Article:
NFL linebacker Junior Seau’s suicide sparked a nationwide investigation into the connection between traumatic brain injuries and depression. Many studies have provided strong evidence in favor of such a connection. Recently, parents have voiced concerns about their young athletes: could they wind up in the same position as Seau, frought with depression after a career of concussions?
One study examined high school football players in Milwaukee. The study found that 15 percent sustained concussions during football games. Alarmingly, only 47 percent of those reported their injuries. More than half of them did not think that their injuries were serious enough to tell their coaches about. This lines up with the football mentality recently decried in media outlets: get back on the field and power through the pain.
Young people with concussions are more likely to face long-term consequences than older athletes, according to researcher Dr. Lisa L. Bakhos. Bakhos found that children aged 8-13 made up 40 percent of all sports concussion-related emergency room visits.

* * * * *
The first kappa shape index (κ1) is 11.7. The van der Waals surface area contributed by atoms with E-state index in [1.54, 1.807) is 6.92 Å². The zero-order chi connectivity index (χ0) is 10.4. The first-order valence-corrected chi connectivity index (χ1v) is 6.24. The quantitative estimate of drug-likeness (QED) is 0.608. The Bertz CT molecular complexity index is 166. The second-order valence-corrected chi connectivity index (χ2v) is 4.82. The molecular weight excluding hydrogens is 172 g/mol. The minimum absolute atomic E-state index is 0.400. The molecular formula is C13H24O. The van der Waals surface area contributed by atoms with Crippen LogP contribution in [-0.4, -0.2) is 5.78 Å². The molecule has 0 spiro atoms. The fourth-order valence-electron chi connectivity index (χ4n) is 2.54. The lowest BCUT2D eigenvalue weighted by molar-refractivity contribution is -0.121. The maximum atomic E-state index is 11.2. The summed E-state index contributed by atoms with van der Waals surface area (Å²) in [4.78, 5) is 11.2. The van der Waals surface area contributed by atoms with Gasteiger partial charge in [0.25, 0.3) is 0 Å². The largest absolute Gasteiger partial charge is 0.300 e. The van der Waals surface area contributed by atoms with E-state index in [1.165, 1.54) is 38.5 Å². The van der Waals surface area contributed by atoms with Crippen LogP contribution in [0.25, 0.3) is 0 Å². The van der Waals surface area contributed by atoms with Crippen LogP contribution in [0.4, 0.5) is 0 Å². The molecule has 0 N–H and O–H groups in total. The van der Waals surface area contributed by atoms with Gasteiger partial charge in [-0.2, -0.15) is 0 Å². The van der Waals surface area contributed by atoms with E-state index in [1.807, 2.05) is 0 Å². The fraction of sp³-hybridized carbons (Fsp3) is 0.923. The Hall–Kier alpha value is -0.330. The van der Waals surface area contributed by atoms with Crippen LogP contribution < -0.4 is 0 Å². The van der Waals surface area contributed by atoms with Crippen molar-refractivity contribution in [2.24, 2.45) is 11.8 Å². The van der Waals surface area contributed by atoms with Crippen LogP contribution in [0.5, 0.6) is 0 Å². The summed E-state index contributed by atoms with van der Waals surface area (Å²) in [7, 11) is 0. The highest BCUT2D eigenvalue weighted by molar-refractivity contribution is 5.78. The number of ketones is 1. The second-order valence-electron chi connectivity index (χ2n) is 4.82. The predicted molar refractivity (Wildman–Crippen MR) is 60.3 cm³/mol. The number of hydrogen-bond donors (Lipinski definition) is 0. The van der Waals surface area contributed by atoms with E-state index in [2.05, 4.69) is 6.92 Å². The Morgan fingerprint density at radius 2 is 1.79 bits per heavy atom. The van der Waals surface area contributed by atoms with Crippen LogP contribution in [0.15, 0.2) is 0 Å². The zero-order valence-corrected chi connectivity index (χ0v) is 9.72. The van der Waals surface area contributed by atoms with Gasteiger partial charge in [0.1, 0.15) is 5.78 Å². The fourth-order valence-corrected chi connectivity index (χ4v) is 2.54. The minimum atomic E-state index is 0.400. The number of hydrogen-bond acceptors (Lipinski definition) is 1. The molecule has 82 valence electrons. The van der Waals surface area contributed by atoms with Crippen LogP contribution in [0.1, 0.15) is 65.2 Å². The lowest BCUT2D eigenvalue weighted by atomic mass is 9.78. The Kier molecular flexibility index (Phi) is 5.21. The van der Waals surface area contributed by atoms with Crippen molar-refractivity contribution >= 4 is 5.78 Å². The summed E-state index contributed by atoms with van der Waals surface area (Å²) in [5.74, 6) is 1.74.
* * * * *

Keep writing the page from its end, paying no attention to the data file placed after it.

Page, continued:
“[Y]ou are essentially damaging a developing brain,” Bakhos said.
These findings present parents with a troubling choice. Children and teenagers can benefit strongly from athletics programs, but as many parents are now asking themselves, at what cost? Too many teenagers already suffer from depression, which often goes hand in hand with drug and alcohol use. Combine that risk with these recent athletic findings and you have a valid cause for concern.
Has your child sustained a traumatic brain injury related to a sports injury? If so, contact the Law Office of Stanley A. Davis today for a free consultation. Stan Davis focuses his practice on TBIs, including those resulting from car or truck accidents.
“The righteous who walks in his integrity – blessed are his children after him!” – Proverbs 20:20
The Law Office of Stanley A. Davis – Nashville injury attorney